Tips for Coping with the GuiltThe first step to coping with feelings of guilt when moving a loved one into an assisted living community is realizing that you’re making a good decision. According to the National Center for Assisted Living (NCAL), more than 835,000 people live in assisted living communities nationwide. Many only require some help with activities of daily living, which means they can continue to live independently and safely otherwise — even with chronic conditions such as Alzheimer’s, cardiovascular disease, diabetes or depression.
An assisted living community provides a balance between getting necessary daily help and independence, often lengthening the time someone can remain out of a skilled nursing facility. According to the NCAL, the average stay in an assisted living community is almost two years, after which about 60 percent of residents transition to a nursing home.
Lambert says that in addition to knowing you did the right thing and focusing on the benefits assisted living has to offer, staying in touch with your loved one can also go a long way toward alleviating feelings of guilt. “Keep a close eye on how things are going,” she says. “Check in with the nurse, wellness director and executive director. Check in with your loved one and get their honest opinion about how things are going. Stay patient. Expect things may be rocky at first.”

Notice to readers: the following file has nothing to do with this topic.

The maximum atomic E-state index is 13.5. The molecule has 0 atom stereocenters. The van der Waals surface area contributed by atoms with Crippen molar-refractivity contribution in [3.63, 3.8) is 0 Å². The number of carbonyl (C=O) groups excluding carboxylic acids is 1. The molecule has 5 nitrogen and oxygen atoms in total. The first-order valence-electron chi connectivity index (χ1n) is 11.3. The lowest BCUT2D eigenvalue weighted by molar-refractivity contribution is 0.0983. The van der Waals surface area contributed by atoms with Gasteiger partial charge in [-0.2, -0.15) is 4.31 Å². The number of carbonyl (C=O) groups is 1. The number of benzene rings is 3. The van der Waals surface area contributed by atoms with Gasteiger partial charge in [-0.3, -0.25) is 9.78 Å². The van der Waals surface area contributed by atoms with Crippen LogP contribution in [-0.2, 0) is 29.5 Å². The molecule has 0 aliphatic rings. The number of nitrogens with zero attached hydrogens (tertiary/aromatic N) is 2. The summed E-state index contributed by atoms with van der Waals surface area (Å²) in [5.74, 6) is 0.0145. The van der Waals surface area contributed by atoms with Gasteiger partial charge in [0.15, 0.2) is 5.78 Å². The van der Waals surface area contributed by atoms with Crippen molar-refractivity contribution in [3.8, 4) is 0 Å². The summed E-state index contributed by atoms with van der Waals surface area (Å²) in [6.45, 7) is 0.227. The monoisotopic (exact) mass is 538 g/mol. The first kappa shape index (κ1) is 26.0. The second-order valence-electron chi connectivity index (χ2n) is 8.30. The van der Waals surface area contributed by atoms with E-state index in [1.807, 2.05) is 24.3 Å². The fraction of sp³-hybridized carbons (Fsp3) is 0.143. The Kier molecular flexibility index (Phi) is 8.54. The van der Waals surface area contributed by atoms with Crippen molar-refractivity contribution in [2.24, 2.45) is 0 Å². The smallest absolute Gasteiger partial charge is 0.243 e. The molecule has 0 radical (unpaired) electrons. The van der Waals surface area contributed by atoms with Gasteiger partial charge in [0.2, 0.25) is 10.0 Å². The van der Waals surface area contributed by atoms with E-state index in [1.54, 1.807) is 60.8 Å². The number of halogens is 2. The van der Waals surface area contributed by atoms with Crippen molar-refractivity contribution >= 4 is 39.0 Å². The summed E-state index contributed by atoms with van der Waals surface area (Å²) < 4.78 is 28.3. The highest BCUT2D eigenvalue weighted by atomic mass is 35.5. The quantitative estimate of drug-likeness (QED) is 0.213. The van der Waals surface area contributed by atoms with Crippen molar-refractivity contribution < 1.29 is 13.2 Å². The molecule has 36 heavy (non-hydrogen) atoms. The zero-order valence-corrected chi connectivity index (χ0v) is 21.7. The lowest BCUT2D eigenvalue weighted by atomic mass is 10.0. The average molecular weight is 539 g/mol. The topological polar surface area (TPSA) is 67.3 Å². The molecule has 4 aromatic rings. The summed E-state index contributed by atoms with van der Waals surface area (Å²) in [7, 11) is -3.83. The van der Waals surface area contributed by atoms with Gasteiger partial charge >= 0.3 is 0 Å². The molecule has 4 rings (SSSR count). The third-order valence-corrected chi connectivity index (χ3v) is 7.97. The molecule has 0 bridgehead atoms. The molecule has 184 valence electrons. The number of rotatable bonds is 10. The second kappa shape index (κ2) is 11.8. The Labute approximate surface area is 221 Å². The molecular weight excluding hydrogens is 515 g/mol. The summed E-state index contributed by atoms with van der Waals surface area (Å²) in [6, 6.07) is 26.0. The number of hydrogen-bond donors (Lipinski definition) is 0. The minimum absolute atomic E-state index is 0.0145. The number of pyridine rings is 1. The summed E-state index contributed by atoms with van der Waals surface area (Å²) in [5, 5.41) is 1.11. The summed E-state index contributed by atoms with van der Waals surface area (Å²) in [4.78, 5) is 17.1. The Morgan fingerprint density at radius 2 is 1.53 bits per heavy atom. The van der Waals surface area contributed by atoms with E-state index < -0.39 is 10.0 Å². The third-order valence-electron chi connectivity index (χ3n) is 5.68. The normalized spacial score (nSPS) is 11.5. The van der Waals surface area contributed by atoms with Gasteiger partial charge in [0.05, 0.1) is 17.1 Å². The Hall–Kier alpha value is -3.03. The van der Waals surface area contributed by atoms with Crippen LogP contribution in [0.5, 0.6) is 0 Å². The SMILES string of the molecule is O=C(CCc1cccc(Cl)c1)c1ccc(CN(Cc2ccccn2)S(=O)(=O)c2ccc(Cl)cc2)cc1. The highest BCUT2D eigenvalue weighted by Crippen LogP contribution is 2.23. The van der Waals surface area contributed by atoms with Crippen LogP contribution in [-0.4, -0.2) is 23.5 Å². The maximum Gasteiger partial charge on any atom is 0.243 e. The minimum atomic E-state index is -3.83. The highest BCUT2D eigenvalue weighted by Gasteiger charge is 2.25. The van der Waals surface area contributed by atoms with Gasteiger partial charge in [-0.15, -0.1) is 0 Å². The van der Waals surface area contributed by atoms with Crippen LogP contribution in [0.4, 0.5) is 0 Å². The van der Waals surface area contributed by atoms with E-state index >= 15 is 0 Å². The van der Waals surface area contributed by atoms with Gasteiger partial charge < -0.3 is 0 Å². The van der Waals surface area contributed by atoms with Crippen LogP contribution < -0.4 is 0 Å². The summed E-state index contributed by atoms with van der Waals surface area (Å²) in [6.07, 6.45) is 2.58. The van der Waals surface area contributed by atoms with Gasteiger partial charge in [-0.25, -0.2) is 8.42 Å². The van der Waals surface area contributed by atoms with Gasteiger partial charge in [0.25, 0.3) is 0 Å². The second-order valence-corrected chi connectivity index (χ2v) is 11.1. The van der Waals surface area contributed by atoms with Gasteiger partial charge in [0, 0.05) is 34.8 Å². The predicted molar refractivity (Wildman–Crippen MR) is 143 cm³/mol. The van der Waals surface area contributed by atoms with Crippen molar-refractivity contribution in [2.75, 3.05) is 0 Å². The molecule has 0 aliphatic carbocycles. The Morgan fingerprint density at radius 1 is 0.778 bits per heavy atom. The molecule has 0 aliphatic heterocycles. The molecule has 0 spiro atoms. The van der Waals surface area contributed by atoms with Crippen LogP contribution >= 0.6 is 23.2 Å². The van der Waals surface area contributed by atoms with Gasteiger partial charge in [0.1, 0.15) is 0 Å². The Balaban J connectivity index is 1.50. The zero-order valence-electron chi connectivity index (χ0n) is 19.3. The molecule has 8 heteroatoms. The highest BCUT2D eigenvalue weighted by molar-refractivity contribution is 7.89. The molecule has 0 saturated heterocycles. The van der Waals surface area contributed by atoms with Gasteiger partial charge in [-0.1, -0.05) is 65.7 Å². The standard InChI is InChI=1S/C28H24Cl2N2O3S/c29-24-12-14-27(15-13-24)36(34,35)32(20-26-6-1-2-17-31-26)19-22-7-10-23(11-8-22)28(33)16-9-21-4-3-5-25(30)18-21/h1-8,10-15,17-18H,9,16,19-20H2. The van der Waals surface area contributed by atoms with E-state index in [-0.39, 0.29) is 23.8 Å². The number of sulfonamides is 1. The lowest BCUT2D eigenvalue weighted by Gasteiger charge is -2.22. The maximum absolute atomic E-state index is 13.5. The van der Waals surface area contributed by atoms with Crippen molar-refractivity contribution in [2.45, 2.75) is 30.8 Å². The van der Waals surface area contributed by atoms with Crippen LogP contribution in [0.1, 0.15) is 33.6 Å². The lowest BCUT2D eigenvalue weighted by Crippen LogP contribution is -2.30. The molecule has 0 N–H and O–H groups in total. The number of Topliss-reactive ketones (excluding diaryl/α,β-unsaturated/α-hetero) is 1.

Lambert stresses that staying in touch is critically important to your loved one’s successful transition to assisted living. “If you live in the same town, visit once a week for dinner,” Lambert says. “This shows that you care — and seniors love showing off family in the dining room. If you live too far away, use Skype, call and email frequently. Visit whenever possible.”
In addition to staying in contact and ensuring that the transition is as positive as possible for your loved one, here are some other tips for coping with guilt after moving someone into assisted living.
- McBain suggests developing a relationship with a specific contact person at the community so you have a person you trust and can talk to when you’re worried or have issues.
- Whiteman says to remember that an assisted living community can actually increase your loved one’s social interaction. They can “make new friendships, feel connected to others and actually enjoy life more," he notes.
- Fisher says that the transition period can be the hardest on both the senior and their family; be patient and give positive results time to show up. Transitioning a senior out of an assisted living community almost as soon as you move them in due to guilt can actually cause more problems.
- Marsh recommends planning ahead. Considering assisted living options before an immediate need arises gives families and seniors more time to tour communities and make the best decisions for themselves. Knowing that you made a careful decision helps alleviate feelings of inadequacy or guilt.
Staying in contact, continuing to act as an advocate for your loved one and ensuring the community sees to your family member’s needs are all ways you can remain an important part of his or her life – without the guilt.